Studies

Epidemiology of HIV/AIDS in the United States with an Emphasis on Demographic Analysis

Public spending on AIDS had reached tens of billions of dollars by early 1990s, with these costs including medical care, research, education, and blood screening.
Now there had been approximately 150,000 reported cases of AIDS, and estimates of between 800,000 and 1.2 million individuals diagnosed with HIV. Spatial-analytic analyses of the diffusion and distribution of AIDS in the United States have indicated that AIDS during the early 1980s was concentrated in major metropolitan areas in California, New York/ New Jersey/ Connecticut/ Rhode Island, and Florida, and has since spread outward from these core areas. Large cities in the United States have become central in the developing characterization of AIDS. Reported AIDS cases in the metropolitan areas of New York City, Los Angeles, San Francisco, Miami, and Washington, DC, account for nearly one-third of all cases nationally (Appendix A).
From tracking and analyzing epidemiological information over time, researchers and policy-makers have concluded that AIDS can only be transmitted through sexual contact, exposure to infected blood or infected tissue such as through needle sharing, infected blood products, or transplantation, or parentally. Following these conclusions, policy-makers and service providers have attempted to dispel widely held myths concerning the potential for AIDS transmission via casual and non-sexual contact and insect bites. Epidemiological data have continued largely to characterize AIDS as critical for men who have sex with men and injecting drug users. over eight in ten of the cumulative reported AIDS cases nationwide have occurred between these two groups (Appendix A).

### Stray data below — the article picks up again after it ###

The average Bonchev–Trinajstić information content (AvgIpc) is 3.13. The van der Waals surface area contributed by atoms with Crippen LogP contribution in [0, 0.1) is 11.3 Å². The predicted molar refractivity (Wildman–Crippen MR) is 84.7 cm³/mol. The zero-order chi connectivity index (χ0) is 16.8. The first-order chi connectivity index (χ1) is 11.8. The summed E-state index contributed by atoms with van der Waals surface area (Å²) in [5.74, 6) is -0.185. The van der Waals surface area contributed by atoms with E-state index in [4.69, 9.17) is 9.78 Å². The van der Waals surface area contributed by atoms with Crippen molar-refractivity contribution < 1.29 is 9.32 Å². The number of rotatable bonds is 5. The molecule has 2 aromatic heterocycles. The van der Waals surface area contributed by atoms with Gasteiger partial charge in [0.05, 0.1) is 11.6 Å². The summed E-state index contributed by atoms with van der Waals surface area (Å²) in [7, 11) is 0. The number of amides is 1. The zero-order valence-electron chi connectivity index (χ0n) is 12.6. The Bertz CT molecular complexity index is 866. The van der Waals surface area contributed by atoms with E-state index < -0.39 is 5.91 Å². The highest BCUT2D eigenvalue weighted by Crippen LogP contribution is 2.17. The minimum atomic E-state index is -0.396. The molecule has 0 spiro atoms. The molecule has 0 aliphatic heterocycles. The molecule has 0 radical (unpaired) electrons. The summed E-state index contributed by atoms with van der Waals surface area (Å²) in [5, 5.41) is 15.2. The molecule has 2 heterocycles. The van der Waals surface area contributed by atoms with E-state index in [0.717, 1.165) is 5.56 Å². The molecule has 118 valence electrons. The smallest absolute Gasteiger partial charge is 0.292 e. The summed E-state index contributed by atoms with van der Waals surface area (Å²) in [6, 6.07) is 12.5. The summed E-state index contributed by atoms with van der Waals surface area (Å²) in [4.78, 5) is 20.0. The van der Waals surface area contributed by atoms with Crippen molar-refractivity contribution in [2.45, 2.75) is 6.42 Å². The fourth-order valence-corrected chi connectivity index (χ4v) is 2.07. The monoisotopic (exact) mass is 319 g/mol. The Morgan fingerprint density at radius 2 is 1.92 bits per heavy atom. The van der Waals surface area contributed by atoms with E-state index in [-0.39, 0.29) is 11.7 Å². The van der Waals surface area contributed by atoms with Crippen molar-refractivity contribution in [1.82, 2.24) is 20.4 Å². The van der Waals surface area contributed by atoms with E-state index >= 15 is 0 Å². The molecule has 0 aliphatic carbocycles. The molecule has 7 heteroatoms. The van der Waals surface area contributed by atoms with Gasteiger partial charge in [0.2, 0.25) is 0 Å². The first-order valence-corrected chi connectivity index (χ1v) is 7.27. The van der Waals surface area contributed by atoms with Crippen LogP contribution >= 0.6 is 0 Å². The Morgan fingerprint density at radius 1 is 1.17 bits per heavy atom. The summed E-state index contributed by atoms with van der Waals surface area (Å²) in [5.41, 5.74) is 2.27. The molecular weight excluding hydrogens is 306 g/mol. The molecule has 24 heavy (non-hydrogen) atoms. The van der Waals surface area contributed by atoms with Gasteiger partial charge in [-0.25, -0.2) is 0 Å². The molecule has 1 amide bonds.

With the rise in the numbers of individuals diagnosed HIV positive or living with AIDS, the nation has also witnessed an increasing diversity in the epidemiology of AIDS. The Centers for Disease Control and Prevention’s (CDC) tracking of reported AIDS cases has indicated that, while the epidemiology of AIDS remains largely defined through the two behavioral categories of male homosexual/bisexual contact and intravenous/injecting substance use, there has also been an increasing incidence of AIDS among newly emerging at risk groups, particularly women and individuals of color. For women, intravenous/injecting drug use and heterosexual transmission have constituted the primary modes of transmission, while children have contracted AIDS primarily through prenatal exposure. Studies of reported cases to the CDC have also indicated that African Americans and Hispanics are disproportionately at risk of contracting AIDS, considering their representation in the United States population and compared to the White non-Hispanic population.
Race in particular has become a potent factor in the contemporary and changing portrait of AIDS. The emphasis on race as a significant indicator of AIDS transmission and as a descriptor of AIDS epidemiology reflects the ongoing radicalization of the condition. But while there has been a growing emphasis on the connections between race and AIDS incidence, the risk of AIDS has not remained confined to any particular group. Populations, for example, once thought to be at little risk of contracti

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